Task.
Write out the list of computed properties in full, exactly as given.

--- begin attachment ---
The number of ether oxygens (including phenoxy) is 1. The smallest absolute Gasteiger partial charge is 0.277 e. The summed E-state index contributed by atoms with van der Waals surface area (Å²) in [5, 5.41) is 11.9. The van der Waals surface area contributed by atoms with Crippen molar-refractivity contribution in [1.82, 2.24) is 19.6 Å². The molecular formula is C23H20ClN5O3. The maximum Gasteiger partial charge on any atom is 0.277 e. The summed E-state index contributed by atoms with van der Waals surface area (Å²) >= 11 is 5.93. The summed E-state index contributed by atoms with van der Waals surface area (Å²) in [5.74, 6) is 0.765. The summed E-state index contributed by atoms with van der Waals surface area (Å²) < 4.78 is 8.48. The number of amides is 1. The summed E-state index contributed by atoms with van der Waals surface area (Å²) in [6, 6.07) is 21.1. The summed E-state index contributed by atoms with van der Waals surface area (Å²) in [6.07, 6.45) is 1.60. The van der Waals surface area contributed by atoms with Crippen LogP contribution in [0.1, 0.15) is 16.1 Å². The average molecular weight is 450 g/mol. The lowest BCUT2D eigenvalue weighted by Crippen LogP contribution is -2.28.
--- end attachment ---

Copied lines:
The number of ether oxygens (including phenoxy) is 1. The smallest absolute Gasteiger partial charge is 0.277 e. The summed E-state index contributed by atoms with van der Waals surface area (Å²) in [5, 5.41) is 11.9. The van der Waals surface area contributed by atoms with Crippen molar-refractivity contribution in [1.82, 2.24) is 19.6 Å². The molecular formula is C23H20ClN5O3. The maximum Gasteiger partial charge on any atom is 0.277 e. The summed E-state index contributed by atoms with van der Waals surface area (Å²) >= 11 is 5.93. The summed E-state index contributed by atoms with van der Waals surface area (Å²) in [5.74, 6) is 0.765. The summed E-state index contributed by atoms with van der Waals surface area (Å²) < 4.78 is 8.48. The number of amides is 1. The summed E-state index contributed by atoms with van der Waals surface area (Å²) in [6, 6.07) is 21.1. The summed E-state index contributed by atoms with van der Waals surface area (Å²) in [6.07, 6.45) is 1.60. The van der Waals surface area contributed by atoms with Crippen LogP contribution in [0.1, 0.15) is 16.1 Å². The average molecular weight is 450 g/mol. The lowest BCUT2D eigenvalue weighted by Crippen LogP contribution is -2.28.